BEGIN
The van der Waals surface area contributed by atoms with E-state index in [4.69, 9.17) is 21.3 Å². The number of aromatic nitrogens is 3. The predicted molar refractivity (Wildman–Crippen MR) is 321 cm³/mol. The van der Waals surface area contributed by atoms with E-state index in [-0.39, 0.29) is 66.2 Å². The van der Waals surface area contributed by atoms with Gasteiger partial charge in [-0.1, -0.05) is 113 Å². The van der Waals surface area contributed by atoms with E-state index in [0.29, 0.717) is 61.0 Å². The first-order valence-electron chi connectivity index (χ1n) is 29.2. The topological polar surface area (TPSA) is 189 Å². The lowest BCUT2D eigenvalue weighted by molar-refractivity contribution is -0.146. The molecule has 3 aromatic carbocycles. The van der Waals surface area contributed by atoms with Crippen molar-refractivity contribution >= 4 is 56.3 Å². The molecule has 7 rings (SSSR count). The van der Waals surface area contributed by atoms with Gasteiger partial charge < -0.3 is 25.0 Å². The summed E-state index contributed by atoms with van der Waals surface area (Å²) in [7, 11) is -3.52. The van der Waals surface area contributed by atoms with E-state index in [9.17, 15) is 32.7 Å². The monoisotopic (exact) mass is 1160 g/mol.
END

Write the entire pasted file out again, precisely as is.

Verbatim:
The van der Waals surface area contributed by atoms with E-state index in [4.69, 9.17) is 21.3 Å². The number of aromatic nitrogens is 3. The predicted molar refractivity (Wildman–Crippen MR) is 321 cm³/mol. The van der Waals surface area contributed by atoms with E-state index in [-0.39, 0.29) is 66.2 Å². The van der Waals surface area contributed by atoms with Gasteiger partial charge in [-0.1, -0.05) is 113 Å². The van der Waals surface area contributed by atoms with E-state index in [0.29, 0.717) is 61.0 Å². The first-order valence-electron chi connectivity index (χ1n) is 29.2. The topological polar surface area (TPSA) is 189 Å². The lowest BCUT2D eigenvalue weighted by molar-refractivity contribution is -0.146. The molecule has 3 aromatic carbocycles. The van der Waals surface area contributed by atoms with Crippen molar-refractivity contribution >= 4 is 56.3 Å². The molecule has 7 rings (SSSR count). The van der Waals surface area contributed by atoms with Gasteiger partial charge < -0.3 is 25.0 Å². The summed E-state index contributed by atoms with van der Waals surface area (Å²) in [7, 11) is -3.52. The van der Waals surface area contributed by atoms with E-state index in [9.17, 15) is 32.7 Å². The monoisotopic (exact) mass is 1160 g/mol.